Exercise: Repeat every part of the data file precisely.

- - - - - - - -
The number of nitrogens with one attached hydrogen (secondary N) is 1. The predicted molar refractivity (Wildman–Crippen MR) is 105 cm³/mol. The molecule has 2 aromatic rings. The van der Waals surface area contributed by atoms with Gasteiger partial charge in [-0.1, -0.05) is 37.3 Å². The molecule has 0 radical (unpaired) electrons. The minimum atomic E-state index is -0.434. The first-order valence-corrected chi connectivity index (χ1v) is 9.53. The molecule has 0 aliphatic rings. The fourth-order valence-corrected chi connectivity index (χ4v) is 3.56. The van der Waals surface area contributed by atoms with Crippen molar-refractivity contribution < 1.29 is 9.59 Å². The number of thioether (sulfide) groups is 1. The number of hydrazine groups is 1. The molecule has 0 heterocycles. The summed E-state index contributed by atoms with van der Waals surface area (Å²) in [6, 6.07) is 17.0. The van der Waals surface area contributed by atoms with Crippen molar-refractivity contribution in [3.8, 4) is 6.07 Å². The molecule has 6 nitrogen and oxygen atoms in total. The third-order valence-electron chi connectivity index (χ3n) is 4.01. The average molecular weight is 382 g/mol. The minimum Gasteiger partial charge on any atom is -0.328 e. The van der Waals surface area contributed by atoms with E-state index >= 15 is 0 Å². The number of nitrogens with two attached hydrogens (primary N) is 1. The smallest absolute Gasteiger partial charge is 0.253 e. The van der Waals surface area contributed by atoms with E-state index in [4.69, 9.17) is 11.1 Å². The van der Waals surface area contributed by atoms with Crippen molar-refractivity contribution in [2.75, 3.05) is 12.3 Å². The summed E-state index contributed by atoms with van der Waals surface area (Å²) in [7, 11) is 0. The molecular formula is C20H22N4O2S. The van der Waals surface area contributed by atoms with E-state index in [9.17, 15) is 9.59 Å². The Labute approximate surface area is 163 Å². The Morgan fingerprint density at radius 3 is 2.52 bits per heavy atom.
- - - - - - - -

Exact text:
The number of nitrogens with one attached hydrogen (secondary N) is 1. The predicted molar refractivity (Wildman–Crippen MR) is 105 cm³/mol. The molecule has 2 aromatic rings. The van der Waals surface area contributed by atoms with Gasteiger partial charge in [-0.1, -0.05) is 37.3 Å². The molecule has 0 radical (unpaired) electrons. The minimum atomic E-state index is -0.434. The first-order valence-corrected chi connectivity index (χ1v) is 9.53. The molecule has 0 aliphatic rings. The fourth-order valence-corrected chi connectivity index (χ4v) is 3.56. The van der Waals surface area contributed by atoms with Crippen molar-refractivity contribution < 1.29 is 9.59 Å². The number of thioether (sulfide) groups is 1. The number of hydrazine groups is 1. The molecule has 0 heterocycles. The summed E-state index contributed by atoms with van der Waals surface area (Å²) in [6, 6.07) is 17.0. The van der Waals surface area contributed by atoms with Crippen molar-refractivity contribution in [3.8, 4) is 6.07 Å². The molecule has 6 nitrogen and oxygen atoms in total. The third-order valence-electron chi connectivity index (χ3n) is 4.01. The average molecular weight is 382 g/mol. The minimum Gasteiger partial charge on any atom is -0.328 e. The van der Waals surface area contributed by atoms with E-state index >= 15 is 0 Å². The number of nitrogens with two attached hydrogens (primary N) is 1. The smallest absolute Gasteiger partial charge is 0.253 e. The van der Waals surface area contributed by atoms with E-state index in [4.69, 9.17) is 11.1 Å². The van der Waals surface area contributed by atoms with Crippen molar-refractivity contribution in [2.75, 3.05) is 12.3 Å². The summed E-state index contributed by atoms with van der Waals surface area (Å²) in [7, 11) is 0. The molecular formula is C20H22N4O2S. The van der Waals surface area contributed by atoms with E-state index in [9.17, 15) is 9.59 Å². The Labute approximate surface area is 163 Å². The Morgan fingerprint density at radius 3 is 2.52 bits per heavy atom.